Finland’s Sanna Marin, who recently became the world’s youngest serving head of state, was raised by a same-sex couple.
Marin was appointed the country’s new prime minister by the Social Democratic Party on 10 December at the age of 34 after former leader Antti Rinne resigned.
Marin was first elected an MP in 2015 and served as Minister of Transport and Communications from June 2019 until becoming the nation’s head.
She will govern the country as part of a coalition government with four other party leaders who are all also women.
Marin was born in Helsinki to an opposite-sex family but the couple split when she was very young, in part due to her father’s struggle with alcoholism. She was then brought up by her birth mother and her mother’s female partner.
Marin, who now has a daughter of her own with husband Markus Räikkönen, has described her family as a “rainbow family”.
In a 2017 interview, she spoke about how the stigma and silence surrounding her parents caused her some anxiety as a child.
“I remember we had a family that was just right, but for some reason, nobody wanted to admit it or talk about it,” she said about feeling “invisible”.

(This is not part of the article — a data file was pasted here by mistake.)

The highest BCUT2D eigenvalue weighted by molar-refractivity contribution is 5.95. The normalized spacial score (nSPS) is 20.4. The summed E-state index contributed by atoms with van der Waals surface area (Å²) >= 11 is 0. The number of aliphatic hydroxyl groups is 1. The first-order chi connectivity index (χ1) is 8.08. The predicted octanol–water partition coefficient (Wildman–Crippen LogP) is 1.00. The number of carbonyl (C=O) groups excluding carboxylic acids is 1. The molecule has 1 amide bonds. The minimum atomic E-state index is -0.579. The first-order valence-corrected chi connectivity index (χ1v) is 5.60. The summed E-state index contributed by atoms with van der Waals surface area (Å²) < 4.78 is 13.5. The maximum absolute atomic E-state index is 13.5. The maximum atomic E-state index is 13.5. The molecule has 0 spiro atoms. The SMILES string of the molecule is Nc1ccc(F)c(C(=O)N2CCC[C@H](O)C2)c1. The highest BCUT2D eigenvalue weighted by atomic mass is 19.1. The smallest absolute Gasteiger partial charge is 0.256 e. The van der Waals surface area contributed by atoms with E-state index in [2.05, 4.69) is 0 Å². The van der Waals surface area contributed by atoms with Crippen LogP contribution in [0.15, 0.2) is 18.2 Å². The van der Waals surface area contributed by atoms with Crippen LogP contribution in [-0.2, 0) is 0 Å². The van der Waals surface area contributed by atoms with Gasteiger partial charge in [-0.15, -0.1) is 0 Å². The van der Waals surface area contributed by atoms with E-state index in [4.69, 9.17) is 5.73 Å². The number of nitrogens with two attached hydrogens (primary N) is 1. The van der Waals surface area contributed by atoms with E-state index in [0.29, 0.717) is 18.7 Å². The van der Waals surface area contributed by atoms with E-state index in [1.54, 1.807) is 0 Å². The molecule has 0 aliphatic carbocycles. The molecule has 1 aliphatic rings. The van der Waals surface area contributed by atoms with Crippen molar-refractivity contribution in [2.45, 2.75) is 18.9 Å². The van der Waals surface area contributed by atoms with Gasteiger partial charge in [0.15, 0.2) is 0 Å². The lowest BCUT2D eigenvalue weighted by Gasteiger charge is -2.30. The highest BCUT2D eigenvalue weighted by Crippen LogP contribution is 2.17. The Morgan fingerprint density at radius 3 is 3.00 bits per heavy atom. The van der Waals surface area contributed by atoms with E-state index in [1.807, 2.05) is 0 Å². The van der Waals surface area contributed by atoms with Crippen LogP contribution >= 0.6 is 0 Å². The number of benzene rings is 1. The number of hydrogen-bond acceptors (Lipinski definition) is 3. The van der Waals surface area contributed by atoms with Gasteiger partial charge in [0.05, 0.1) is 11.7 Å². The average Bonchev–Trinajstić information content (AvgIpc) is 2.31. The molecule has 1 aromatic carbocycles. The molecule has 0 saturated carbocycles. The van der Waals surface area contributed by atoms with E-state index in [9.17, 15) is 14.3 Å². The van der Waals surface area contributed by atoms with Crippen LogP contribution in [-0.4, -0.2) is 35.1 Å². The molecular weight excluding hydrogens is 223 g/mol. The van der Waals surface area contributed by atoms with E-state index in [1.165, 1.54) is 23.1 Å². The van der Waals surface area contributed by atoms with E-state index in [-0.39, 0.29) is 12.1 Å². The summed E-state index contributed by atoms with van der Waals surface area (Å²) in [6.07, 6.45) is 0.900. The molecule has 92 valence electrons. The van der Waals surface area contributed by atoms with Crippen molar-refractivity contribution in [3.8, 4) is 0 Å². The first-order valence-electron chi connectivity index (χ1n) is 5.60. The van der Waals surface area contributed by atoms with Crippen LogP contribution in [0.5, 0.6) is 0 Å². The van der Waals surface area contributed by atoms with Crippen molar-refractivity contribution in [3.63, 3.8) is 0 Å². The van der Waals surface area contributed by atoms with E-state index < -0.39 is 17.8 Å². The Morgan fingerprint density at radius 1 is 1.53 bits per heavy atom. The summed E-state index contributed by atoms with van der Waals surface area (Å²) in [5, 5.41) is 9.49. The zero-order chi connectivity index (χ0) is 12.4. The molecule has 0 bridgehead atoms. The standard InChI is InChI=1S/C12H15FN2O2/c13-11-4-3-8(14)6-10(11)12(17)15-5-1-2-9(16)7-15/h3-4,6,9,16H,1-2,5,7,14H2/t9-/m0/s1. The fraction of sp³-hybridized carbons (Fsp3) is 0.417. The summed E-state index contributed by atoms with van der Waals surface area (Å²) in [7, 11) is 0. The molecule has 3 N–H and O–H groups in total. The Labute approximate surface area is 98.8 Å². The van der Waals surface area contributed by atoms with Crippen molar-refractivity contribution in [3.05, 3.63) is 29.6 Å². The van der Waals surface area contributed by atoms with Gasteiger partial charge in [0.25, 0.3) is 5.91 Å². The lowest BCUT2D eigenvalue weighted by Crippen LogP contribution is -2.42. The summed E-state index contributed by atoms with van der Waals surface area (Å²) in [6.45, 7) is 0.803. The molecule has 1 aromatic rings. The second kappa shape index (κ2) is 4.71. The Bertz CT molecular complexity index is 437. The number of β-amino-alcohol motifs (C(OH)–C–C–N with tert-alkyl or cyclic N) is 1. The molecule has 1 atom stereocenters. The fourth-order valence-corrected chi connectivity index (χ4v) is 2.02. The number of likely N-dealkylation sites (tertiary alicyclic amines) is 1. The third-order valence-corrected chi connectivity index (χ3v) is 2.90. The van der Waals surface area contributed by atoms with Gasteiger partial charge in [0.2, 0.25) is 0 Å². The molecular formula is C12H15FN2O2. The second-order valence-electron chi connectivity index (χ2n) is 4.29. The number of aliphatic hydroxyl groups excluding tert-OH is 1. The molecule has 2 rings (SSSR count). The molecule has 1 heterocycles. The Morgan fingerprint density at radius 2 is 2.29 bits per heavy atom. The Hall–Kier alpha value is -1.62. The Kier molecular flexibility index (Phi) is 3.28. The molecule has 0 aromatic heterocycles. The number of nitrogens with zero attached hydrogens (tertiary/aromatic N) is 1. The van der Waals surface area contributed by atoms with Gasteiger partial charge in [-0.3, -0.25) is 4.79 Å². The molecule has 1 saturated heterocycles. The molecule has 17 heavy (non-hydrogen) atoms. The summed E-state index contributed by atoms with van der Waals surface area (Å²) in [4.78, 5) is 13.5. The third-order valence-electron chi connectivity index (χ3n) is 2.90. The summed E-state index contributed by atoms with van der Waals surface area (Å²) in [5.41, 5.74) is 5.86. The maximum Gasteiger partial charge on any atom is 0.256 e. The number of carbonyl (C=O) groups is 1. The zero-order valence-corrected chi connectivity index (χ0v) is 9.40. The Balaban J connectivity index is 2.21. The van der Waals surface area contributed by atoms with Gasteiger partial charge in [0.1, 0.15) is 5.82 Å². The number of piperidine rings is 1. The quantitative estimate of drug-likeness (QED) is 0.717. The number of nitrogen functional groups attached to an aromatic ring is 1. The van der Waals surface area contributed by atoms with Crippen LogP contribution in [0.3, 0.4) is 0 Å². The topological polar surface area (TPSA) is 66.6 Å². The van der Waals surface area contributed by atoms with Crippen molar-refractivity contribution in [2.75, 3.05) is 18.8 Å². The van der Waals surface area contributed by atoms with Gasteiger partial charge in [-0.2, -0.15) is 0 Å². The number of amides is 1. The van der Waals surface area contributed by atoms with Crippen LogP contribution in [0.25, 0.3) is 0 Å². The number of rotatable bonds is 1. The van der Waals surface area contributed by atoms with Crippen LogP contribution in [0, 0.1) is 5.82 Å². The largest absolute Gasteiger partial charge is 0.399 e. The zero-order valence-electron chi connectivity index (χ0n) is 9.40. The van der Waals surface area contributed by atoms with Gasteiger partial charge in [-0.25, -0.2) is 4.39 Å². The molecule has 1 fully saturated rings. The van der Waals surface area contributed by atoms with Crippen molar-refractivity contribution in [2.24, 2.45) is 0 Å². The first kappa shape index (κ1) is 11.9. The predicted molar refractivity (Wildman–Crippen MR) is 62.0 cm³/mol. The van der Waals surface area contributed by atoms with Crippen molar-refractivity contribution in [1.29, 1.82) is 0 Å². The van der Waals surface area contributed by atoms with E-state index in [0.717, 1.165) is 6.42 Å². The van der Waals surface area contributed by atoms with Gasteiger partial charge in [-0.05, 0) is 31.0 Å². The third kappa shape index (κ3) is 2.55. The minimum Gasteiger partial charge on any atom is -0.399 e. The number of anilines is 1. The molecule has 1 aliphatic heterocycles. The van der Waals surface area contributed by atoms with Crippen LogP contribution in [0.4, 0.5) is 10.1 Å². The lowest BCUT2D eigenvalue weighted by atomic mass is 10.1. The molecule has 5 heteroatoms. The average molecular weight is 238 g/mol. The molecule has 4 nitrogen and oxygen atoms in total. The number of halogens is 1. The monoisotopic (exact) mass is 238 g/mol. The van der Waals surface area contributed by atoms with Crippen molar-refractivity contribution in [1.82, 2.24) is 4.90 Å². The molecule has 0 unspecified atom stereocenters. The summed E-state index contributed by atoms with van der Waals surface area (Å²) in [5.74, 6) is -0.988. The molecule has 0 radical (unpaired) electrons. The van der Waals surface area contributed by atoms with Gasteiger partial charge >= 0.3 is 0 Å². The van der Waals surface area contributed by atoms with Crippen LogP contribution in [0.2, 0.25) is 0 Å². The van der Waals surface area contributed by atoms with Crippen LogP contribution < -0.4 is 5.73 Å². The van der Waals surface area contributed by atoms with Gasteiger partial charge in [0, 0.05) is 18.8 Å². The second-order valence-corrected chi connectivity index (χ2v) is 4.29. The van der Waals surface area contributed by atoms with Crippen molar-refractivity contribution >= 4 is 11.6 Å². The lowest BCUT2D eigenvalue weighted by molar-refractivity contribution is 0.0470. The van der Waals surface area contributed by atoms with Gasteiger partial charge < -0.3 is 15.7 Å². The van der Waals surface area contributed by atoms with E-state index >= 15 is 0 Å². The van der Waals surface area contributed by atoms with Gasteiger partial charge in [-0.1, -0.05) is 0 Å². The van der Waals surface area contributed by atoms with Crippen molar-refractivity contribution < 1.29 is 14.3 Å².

After being sworn in as prime minister, Marin tweeted: “I want to build a society in which every child can become anything and in which every human being can live and grow old with dignity.”
Olen tavattoman ylpeä Suomesta. Täällä köyhän perheen lapsi voi kouluttautua pitkälle ja yltää elämässään moneen. Kaupan kassasta voi tulla vaikka pääministeri. Ilman duunareita ei Suomi selviäisi. Arvostan jokaisen työntekijän, ammatinharjoittajan ja yrittäjän työtä korkealle!
— Sanna Marin (@MarinSanna) December 15, 2019
Finland is one of the most progressive countries in the world when it comes to LGBTQ equality. Discrimination based on sexual orientation and gender identity in areas such as employment and the provision of goods and services is illegal.
Same-sex relationships were allowed to be recognised as registered partnerships in 2002 and full marriage equality and joint adoption by same-sex couples were approved by the Finnish Parliament in 2014.
Last Updated on Dec 26, 2019